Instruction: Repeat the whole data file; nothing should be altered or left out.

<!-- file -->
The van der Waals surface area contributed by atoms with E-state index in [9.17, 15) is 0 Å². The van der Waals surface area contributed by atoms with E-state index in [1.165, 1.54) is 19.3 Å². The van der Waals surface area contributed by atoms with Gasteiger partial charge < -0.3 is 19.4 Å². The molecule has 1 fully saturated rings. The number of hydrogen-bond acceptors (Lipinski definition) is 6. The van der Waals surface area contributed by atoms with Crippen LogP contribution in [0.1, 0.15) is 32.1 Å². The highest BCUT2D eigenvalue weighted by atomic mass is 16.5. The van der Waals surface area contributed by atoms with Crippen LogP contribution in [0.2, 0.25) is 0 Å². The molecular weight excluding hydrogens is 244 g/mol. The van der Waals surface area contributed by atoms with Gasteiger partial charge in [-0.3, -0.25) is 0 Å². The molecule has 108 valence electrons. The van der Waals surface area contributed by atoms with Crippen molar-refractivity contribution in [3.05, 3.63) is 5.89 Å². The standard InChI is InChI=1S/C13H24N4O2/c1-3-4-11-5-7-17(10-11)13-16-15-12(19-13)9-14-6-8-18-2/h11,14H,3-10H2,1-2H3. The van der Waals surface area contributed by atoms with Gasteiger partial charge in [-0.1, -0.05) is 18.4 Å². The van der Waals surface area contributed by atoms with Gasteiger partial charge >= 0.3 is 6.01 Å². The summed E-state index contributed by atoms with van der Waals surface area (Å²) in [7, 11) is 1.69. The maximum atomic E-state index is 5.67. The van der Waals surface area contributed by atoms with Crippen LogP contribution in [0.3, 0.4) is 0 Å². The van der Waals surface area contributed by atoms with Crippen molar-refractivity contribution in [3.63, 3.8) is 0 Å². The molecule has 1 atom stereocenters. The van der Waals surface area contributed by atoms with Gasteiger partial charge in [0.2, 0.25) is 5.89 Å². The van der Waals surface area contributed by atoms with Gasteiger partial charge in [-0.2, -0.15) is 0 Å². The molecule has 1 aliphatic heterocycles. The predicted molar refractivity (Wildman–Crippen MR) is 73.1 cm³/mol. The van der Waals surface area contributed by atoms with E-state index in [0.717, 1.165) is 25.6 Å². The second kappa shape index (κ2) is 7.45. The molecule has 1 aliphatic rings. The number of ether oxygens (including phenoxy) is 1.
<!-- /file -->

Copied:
The van der Waals surface area contributed by atoms with E-state index in [9.17, 15) is 0 Å². The van der Waals surface area contributed by atoms with E-state index in [1.165, 1.54) is 19.3 Å². The van der Waals surface area contributed by atoms with Gasteiger partial charge < -0.3 is 19.4 Å². The molecule has 1 fully saturated rings. The number of hydrogen-bond acceptors (Lipinski definition) is 6. The van der Waals surface area contributed by atoms with Crippen LogP contribution in [0.1, 0.15) is 32.1 Å². The highest BCUT2D eigenvalue weighted by atomic mass is 16.5. The van der Waals surface area contributed by atoms with Crippen LogP contribution in [0.2, 0.25) is 0 Å². The molecular weight excluding hydrogens is 244 g/mol. The van der Waals surface area contributed by atoms with Gasteiger partial charge in [-0.3, -0.25) is 0 Å². The molecule has 108 valence electrons. The van der Waals surface area contributed by atoms with Crippen molar-refractivity contribution in [3.05, 3.63) is 5.89 Å². The standard InChI is InChI=1S/C13H24N4O2/c1-3-4-11-5-7-17(10-11)13-16-15-12(19-13)9-14-6-8-18-2/h11,14H,3-10H2,1-2H3. The van der Waals surface area contributed by atoms with Gasteiger partial charge in [-0.1, -0.05) is 18.4 Å². The van der Waals surface area contributed by atoms with Gasteiger partial charge >= 0.3 is 6.01 Å². The summed E-state index contributed by atoms with van der Waals surface area (Å²) in [7, 11) is 1.69. The maximum atomic E-state index is 5.67. The van der Waals surface area contributed by atoms with Crippen LogP contribution in [0.3, 0.4) is 0 Å². The van der Waals surface area contributed by atoms with Crippen molar-refractivity contribution in [3.63, 3.8) is 0 Å². The molecule has 1 atom stereocenters. The van der Waals surface area contributed by atoms with Gasteiger partial charge in [0.2, 0.25) is 5.89 Å². The van der Waals surface area contributed by atoms with Gasteiger partial charge in [-0.2, -0.15) is 0 Å². The molecule has 1 aliphatic heterocycles. The predicted molar refractivity (Wildman–Crippen MR) is 73.1 cm³/mol. The van der Waals surface area contributed by atoms with E-state index in [0.717, 1.165) is 25.6 Å². The second kappa shape index (κ2) is 7.45. The molecule has 1 aliphatic rings. The number of ether oxygens (including phenoxy) is 1.